She gives the training a positive review. “I look forward to these classes. I’m getting to know my responsibilities and rights that I have. For instance, I didn’t know that, by law, we’re supposed to have a PPAC [professional personnel advisory committee]. I don’t know if we have one, but I’m going to find out.” (Casals does have one.)

She goes through a few pros and cons. “I love the uniforms. I don’t like year-round, because kids don’t get a summer vacation. I don’t like the fact that we have no security personnel in the school. I’ve seen guys who are known gang-bangers walking in and out of the school, and nobody stops them. And as a parent, I’ve been questioned when I come to the school.”

Later, at the end of the school day, 6th-grade teacher Barbara Phips puts in a good word for basal readers. Phips has been teaching in Casals’ West Humboldt Park neighborhood since before some of her fellow teachers were born. “If students are already reading for pleasure, novels are great,” she says. “But if reading is a chore for them, or they lack basic skills, then basals are better.”

Unlike novels, the textbook “has the skills in it that students need,” she says. Students need “survival skills” like using reference books and practicing alphabetizing. “The basals are designed to cover those basics,” says Phips. Besides, her class’s basal reader includes a whole novel, she adds.

Some Casals teachers were happy to create their own skills materials to supplement novels, but not everyone would do it, says Assistant Principal Maria Guerrero. “Some teachers develop wonderful units; they could be published,” she says. “And the teachers who are most against the basals are the ones who do a wonderful job with the novels.”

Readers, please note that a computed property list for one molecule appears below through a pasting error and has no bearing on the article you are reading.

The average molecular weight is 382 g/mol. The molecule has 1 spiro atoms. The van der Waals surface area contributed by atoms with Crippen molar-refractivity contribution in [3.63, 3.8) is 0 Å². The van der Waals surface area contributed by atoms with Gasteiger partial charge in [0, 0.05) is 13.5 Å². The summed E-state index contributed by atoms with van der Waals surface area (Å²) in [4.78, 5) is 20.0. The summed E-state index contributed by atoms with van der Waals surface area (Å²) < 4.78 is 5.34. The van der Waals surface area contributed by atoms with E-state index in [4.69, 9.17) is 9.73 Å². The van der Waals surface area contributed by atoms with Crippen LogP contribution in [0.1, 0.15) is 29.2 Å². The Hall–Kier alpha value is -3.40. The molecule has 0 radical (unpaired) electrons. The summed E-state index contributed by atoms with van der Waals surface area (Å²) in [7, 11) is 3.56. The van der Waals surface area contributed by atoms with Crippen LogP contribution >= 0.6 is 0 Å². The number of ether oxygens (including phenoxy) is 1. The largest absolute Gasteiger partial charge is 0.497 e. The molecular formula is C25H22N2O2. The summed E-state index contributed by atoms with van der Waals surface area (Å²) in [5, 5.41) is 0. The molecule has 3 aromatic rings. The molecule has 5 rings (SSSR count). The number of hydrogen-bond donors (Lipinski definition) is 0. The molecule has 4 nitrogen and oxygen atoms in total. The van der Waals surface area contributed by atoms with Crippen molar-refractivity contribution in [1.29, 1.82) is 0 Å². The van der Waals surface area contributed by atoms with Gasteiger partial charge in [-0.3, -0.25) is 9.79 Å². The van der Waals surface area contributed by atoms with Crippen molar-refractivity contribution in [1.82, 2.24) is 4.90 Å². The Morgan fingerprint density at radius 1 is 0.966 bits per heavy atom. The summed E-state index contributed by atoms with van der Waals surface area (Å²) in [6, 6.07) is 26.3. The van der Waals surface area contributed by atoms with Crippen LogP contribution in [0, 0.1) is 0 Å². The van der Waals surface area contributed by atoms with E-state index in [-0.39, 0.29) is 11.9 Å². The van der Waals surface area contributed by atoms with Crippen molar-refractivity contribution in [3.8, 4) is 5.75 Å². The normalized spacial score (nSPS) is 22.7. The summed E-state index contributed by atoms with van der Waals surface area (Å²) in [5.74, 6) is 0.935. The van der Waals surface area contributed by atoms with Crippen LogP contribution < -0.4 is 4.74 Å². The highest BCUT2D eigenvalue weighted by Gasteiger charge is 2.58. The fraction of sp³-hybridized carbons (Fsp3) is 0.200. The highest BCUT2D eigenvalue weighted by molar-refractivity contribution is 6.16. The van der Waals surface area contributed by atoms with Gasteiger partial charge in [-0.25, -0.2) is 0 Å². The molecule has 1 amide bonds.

SEP 12 Scrubbing scuffmarks

Eddie Irizarri still doesn’t have time to talk—he’s vigorously erasing scuff marks from hallway floors. His boss is in the building and already has complained that Irizarri’s section isn’t clean enough.

Meanwhile, a parent volunteer ribs him for working so hard. “Some husband you’d make,” she says. “You’d drive me crazy.”

“At least the house would be clean, though,” he responds.

Irizarri is getting $7.50 an hour, but he won’t see the promised fringe benefits for another two months. LBR’s company policy is that workers don’t qualify for benefits until they’ve worked for the company for at least 90 days.

SEP 16 No LSC quorum.

Beatrice Rodriguez brings up her concerns about security at today’s local school council meeting, and comes away with good news and bad news.

The good news: Members present come up with a proposal they all like— instead of hiring full-time guards, the school can give parents small stipends to organize themselves as school monitors. As parents, they know who belongs in the school and who doesn’t, she says. “And we’re here anyway.”

The bad news: There’s no quorum—five parent members, one teacher and one community representative are absent—and no parents show up to observe. Rodriguez says later that she still feels that staff on the council don’t give her concerns enough weight. Further, parents she talks to the next day aren’t happy with the parent-monitor idea. Rodriguez advises them to show up at the next council meeting and promises to pressure school officials to publicize the meeting.